The final two days of Summer Music Week witnessed a tremendous flurry of musical activity both in Colyer-Fergusson and beyond, as the week-long music festival celebrating the end of the University year brought staff, students, guests, alumni and members of the local community together.
An intense forty-eight hours of rehearsing and performing began on Friday at lunchtime, with members of the Musical Theatre Society performing on the foyer-stage.
Later the same day, the Cecilian Choir, Sinfonia and soloists filled the church of St Michael and All Angels at Harbledown with a feast of Baroque music, featuring choral works by Vivaldi, Handel and Lully, and instrumental concerti featuring oboists Jonathan Butten and Dan Lloyd from the School of Biosciences, violinists Lydia Cheng (Law) and Claudia Hill (Politics and International Relations), and arias from Charlotte Webb and Ruth Webster (Biosciences – again!). A sultry encore from the Sinfonia took a packed and delighted audience to Argentina for a scintillating rendition of Piazzolla’s Libertango to conclude. And as if they hadn’t done enough playing, members of the Sinfonia provided a little light music during the post-performance reception…
With the end in sight, rehearsals continued first thing on Saturday morning as the Chorus, Symphony Orchestra and Minerva Voices prepared for the final event of the week, the annual Music for a Summer’s Day. Arriving audience-members were treated to a performance by the unstoppably energetic String Sinfonia on the foyer-stage prior to the afternoon gala concert.
The combined forces brought a programme including a zestful medley from My Fair Lady, besuited butlers bearing drinks during music from Downton Abbey, rousing music by Elgar, a Norwegian ballad, final-year Harriet Gunstone as guest soloist in the Champagne Polka, all culminating in a rousing rendition of ‘Land of Hope and Glory’ (including an encore conducted by third-year Cory Adams making a rare sortie from the percussion section to the front of the orchestra), and the shedding of a few tears as we all realised that this was, for those who are graduating, their final performance at the University.
The reception afterwards saw performers, audience, family and friends mingling in the marquee, as well as the presentation of the Music Society Awards – a spirited tongue-in-cheek affair with prizes for ‘Most Likely To Be Seen On A Night Out’ and ‘Best Dressed’ among the commendations – and the raiding of sumptuous racks of cakes and scones, as the week drew to a close, whilst Minerva Voices and a jazz group provided some spontaneous musical entertainment.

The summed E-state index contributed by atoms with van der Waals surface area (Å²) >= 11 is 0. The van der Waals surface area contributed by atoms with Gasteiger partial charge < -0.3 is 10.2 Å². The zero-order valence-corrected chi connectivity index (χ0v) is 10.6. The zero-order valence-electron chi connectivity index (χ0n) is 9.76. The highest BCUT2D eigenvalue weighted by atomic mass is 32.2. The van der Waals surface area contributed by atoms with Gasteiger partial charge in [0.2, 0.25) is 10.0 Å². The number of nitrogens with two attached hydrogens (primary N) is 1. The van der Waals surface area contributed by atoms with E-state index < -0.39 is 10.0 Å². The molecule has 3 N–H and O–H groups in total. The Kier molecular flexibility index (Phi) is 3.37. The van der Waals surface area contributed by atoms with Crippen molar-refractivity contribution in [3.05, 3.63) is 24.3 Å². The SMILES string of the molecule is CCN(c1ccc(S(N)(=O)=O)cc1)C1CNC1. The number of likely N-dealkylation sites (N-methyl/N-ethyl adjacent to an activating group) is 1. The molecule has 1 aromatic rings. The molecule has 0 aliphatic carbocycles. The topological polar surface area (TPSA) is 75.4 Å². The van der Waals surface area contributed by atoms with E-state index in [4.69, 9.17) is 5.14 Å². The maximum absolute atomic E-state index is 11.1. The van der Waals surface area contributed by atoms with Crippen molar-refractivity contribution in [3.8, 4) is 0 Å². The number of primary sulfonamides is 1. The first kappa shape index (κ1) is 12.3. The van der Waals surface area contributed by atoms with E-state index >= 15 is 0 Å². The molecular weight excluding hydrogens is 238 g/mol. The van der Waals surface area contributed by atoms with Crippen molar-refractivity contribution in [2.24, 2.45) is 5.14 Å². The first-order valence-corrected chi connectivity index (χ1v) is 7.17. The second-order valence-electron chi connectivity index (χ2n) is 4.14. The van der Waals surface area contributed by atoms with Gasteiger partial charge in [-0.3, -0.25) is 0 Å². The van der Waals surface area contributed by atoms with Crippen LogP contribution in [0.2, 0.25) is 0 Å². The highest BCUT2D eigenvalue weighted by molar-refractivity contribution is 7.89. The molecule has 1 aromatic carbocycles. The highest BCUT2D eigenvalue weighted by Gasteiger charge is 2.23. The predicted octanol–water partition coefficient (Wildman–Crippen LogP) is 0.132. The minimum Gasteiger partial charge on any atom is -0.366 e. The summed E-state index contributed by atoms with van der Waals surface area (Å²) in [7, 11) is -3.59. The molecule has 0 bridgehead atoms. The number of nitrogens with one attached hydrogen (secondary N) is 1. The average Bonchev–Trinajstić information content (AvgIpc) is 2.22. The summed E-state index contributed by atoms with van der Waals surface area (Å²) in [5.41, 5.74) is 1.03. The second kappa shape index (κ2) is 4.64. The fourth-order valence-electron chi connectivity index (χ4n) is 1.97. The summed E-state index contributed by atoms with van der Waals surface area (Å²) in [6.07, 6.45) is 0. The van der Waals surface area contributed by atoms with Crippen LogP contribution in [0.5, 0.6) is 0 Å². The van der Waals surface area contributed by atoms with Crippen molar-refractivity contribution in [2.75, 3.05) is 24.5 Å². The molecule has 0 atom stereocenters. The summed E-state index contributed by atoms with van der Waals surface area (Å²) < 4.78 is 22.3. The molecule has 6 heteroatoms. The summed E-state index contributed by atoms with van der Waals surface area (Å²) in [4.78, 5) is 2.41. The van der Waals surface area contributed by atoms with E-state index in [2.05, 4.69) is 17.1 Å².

Summer Music Week higlights all that making music at the University embraces: students making extra-curricular music and friends during the year; students, staff, alumni and the local community coming together on a weekly basis to work together towards termly public performances; the recognition that music-making holds a valuable place in University life in terms of making friends, developing performing and organisational skills, bringing the community together to work towards a public-facing event that represents the University in ambassadorial fashion. Where else might you find a senior Registrar, the director of the Development Office, the head of the International Office, a first-year from Blackpool reading Drama, a second-year from Malaysia reading Law, violinists from Toronto and Zimbabwe, a Senior Lecturer in Linguistics, and local residents combining to let their hair down ?! It’s a terrific whirlygig, a snapshot of all the creativity that thrives both on- and off-campus throughout the course of the year, but it’s also a sad time, as we bid farewell to many who have become a vital part both of the Music department and the wider University during their time at Kent.
To all the leavers, we wish you the very best for the future in Life After Kent; to all those returning (or indeed joining!) us in September; rest assured, we’re now planning for another vibrant, action-packed, stressfull (!), creative, and ultimately rewarding year. To those moving on: we’ll miss you.
Ave atque vale.